Excellent news, health-conscious consumers: yesterday the Senate passed sweeping legislation to control the tobacco industry's products, marketing and packaging…
The bill would allow the FDA to require changes to nicotine yields and other chemicals in cigarettes and other tobacco products, although it could not ban nicotine. It would require tobacco companies to provide detailed lists of ingredients and any changes in those ingredients.
The bill would ban the use of expressions such as "light" and "mild" that might mislead people into thinking there was less health risk in the product.
The FDA also would have the power to restrict tobacco marketing; require pre-market approval of all new tobacco products; ban candied or flavored tobacco products that anti-smoking groups see as a way to entice young people into smoking; limit ads in publications with significant teen readership; and impose stronger warning labels on cigarette packages.
Sure, it sounds like a lot of regulation, but that's something I can live with if it makes Americans safer, healthier and better informed about risk.
In fact, I think I'll toast the Senate's prudent move with a Long Island iced tea or four. Then it'll be time to polish off this delicious Crisco-bacon-Adderall omelet and drive the kids to school.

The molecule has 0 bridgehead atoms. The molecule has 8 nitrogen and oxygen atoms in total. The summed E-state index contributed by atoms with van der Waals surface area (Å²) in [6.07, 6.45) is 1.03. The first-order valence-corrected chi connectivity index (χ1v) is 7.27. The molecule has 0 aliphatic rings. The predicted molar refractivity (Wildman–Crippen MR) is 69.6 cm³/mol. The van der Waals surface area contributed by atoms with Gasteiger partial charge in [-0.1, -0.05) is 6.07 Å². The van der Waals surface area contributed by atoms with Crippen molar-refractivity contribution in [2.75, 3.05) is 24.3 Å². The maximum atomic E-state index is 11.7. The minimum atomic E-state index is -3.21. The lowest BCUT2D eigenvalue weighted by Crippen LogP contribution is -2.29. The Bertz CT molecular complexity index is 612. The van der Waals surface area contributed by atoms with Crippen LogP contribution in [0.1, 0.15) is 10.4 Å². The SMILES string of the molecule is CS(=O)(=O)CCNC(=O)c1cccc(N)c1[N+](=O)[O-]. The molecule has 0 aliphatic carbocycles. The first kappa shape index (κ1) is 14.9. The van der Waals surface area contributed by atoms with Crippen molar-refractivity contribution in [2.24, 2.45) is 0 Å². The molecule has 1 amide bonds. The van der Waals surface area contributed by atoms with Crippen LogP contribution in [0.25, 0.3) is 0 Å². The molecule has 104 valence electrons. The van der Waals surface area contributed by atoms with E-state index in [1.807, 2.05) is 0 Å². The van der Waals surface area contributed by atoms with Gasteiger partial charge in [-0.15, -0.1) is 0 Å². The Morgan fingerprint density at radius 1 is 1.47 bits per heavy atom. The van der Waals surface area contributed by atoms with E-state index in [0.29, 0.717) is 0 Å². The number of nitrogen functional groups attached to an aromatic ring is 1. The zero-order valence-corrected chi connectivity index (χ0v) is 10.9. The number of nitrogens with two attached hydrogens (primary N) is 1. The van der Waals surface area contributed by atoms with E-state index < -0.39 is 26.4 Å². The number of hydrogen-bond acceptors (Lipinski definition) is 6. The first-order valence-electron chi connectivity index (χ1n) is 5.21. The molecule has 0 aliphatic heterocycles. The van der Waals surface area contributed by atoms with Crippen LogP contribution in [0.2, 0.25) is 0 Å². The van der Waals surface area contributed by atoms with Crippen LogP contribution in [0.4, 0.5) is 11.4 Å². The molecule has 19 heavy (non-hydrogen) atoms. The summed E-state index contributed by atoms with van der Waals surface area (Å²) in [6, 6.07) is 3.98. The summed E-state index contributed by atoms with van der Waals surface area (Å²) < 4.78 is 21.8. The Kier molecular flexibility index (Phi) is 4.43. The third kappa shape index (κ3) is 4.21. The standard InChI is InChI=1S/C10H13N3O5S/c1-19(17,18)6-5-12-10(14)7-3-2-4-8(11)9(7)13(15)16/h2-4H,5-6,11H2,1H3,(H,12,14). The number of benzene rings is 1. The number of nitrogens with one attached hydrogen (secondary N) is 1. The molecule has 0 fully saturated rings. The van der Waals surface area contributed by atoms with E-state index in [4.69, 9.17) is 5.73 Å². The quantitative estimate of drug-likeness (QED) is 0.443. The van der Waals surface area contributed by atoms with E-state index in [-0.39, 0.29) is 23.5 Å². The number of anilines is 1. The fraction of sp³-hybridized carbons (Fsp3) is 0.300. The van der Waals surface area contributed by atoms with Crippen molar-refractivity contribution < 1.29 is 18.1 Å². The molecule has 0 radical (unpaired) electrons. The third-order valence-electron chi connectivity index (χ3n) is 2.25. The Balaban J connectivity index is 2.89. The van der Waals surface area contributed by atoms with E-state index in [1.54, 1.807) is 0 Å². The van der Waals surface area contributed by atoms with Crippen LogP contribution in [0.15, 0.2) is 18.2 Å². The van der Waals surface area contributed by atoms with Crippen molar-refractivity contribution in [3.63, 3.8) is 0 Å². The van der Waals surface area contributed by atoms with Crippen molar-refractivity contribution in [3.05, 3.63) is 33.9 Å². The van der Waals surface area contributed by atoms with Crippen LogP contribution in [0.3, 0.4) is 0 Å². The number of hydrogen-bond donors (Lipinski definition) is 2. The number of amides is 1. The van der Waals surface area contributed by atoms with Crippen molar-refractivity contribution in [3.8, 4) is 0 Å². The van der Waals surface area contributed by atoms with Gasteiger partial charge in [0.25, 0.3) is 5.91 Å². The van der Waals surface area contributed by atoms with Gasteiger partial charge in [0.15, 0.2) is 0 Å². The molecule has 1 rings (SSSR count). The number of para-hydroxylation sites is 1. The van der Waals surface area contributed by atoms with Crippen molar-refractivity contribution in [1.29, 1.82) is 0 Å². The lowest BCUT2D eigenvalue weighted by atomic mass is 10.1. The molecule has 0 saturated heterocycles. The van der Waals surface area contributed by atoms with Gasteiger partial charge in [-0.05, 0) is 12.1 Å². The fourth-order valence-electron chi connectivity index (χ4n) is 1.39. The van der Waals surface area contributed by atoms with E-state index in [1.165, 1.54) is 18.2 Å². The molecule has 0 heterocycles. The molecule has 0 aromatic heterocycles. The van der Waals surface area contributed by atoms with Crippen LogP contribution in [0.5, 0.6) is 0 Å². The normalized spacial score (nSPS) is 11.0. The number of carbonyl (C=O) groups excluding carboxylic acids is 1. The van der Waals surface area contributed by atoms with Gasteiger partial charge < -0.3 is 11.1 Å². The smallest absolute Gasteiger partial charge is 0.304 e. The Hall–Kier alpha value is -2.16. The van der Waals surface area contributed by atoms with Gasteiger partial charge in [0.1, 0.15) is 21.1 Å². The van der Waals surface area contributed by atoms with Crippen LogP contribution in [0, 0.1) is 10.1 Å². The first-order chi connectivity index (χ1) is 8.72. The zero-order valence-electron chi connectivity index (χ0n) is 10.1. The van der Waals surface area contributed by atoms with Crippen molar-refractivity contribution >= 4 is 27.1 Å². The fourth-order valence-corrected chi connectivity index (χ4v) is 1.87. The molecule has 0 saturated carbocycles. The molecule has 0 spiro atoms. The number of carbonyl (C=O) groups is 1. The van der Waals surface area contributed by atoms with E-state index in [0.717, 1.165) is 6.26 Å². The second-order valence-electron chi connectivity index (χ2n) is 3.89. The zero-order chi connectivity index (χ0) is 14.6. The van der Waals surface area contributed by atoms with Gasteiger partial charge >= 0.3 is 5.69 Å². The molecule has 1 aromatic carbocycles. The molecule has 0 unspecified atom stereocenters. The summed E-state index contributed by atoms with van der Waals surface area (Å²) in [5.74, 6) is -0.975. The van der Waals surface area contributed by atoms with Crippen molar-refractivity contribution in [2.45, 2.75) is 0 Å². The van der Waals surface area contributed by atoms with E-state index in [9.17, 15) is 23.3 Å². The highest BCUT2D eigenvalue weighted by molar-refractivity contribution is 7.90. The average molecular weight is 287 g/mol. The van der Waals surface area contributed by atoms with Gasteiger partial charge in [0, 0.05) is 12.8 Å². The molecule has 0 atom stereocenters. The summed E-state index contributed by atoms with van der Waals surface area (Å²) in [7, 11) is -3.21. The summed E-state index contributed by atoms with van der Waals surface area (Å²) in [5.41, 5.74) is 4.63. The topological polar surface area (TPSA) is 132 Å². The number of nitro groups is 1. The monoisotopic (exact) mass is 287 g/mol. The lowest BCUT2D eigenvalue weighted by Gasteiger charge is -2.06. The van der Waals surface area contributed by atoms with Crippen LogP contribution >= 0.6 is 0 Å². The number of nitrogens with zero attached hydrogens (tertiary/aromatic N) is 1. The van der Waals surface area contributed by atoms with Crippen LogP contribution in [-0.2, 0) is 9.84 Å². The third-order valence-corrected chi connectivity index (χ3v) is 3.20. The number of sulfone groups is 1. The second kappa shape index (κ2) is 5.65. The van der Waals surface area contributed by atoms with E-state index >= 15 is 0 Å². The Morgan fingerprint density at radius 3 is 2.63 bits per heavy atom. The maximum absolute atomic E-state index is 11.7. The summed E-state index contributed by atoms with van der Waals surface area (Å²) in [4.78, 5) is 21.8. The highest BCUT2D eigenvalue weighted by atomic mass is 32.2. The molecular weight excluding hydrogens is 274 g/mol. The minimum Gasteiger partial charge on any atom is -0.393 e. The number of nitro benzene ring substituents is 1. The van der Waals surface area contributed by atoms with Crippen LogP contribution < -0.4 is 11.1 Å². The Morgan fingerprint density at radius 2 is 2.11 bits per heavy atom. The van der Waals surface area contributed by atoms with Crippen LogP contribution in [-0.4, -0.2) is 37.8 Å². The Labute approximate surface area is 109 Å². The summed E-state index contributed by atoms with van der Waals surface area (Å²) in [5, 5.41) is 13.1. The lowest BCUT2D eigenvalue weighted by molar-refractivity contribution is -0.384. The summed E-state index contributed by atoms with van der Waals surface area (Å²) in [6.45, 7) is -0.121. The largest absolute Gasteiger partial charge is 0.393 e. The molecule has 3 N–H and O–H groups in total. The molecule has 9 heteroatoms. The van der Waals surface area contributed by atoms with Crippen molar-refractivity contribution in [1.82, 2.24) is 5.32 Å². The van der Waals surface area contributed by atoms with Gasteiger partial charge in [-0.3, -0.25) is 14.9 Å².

Tags: House of Representatives, Senate, Smoking
Aw! What a fucking traitor!
President Barack Obama signed a health initiative soon after taking office to increase the tobacco taxes to finance a major expansion of health insurance for children. Other tobacco products, from cigars to pipes and smokeless tobacco, will also see similarly large tax increases. For example, the tax on chewing tobacco will go from 19.5 cents per pound to 50 cents. The total expected to be raised over the 4½ year health-insurance expansion is nearly $33 billion.
Separately, Congress is considering legislation to empower the Food and Drug Administration to regulate tobacco. That could lead to reformulated cigarettes. President Obama, who has struggled with his own cigarette habit, said he would sign such a bill.
That is not good cigarette karma. Not at all! He should know better.
I'm a long-time smoker, but it's been 66 days, 13 hours and 23 minutes (give or take a few seconds) since the last time I took a drag off a cigarette (the longest I've gone since the Clinton administration), but I have half a mind to go light up right now and chain-smoke until my lungs are black, fitfully wheezing collections of charred tumor and I die slowly and painfully, a harsh burden upon an already over-strained health care system.
Just to spite him.
Tags: Barack Obama, Smoking